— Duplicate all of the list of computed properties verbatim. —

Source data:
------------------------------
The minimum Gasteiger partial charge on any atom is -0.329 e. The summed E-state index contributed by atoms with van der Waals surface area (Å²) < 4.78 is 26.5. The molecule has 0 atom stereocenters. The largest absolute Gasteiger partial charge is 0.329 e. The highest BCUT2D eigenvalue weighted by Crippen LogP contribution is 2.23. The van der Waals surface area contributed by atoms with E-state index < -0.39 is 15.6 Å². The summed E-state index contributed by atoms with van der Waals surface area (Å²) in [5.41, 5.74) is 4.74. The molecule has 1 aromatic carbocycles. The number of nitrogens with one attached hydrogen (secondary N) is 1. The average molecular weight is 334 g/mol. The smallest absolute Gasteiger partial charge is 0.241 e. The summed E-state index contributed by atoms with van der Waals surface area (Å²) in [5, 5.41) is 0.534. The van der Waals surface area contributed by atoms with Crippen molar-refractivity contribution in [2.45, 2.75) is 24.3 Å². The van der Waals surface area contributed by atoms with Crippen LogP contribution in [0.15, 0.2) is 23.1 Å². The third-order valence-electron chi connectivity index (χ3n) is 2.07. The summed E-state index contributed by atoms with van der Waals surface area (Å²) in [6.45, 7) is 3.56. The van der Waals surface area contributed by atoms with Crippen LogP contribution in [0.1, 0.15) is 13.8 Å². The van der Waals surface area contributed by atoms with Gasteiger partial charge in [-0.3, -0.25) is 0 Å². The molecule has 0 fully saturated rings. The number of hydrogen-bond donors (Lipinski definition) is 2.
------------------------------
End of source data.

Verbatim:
The minimum Gasteiger partial charge on any atom is -0.329 e. The summed E-state index contributed by atoms with van der Waals surface area (Å²) < 4.78 is 26.5. The molecule has 0 atom stereocenters. The largest absolute Gasteiger partial charge is 0.329 e. The highest BCUT2D eigenvalue weighted by Crippen LogP contribution is 2.23. The van der Waals surface area contributed by atoms with E-state index < -0.39 is 15.6 Å². The summed E-state index contributed by atoms with van der Waals surface area (Å²) in [5.41, 5.74) is 4.74. The molecule has 1 aromatic carbocycles. The number of nitrogens with one attached hydrogen (secondary N) is 1. The average molecular weight is 334 g/mol. The smallest absolute Gasteiger partial charge is 0.241 e. The summed E-state index contributed by atoms with van der Waals surface area (Å²) in [5, 5.41) is 0.534. The van der Waals surface area contributed by atoms with Crippen molar-refractivity contribution in [2.45, 2.75) is 24.3 Å². The van der Waals surface area contributed by atoms with Crippen LogP contribution in [0.15, 0.2) is 23.1 Å². The third-order valence-electron chi connectivity index (χ3n) is 2.07. The summed E-state index contributed by atoms with van der Waals surface area (Å²) in [6.45, 7) is 3.56. The van der Waals surface area contributed by atoms with Crippen LogP contribution in [0.1, 0.15) is 13.8 Å². The van der Waals surface area contributed by atoms with Gasteiger partial charge in [-0.3, -0.25) is 0 Å². The molecule has 0 fully saturated rings. The number of hydrogen-bond donors (Lipinski definition) is 2.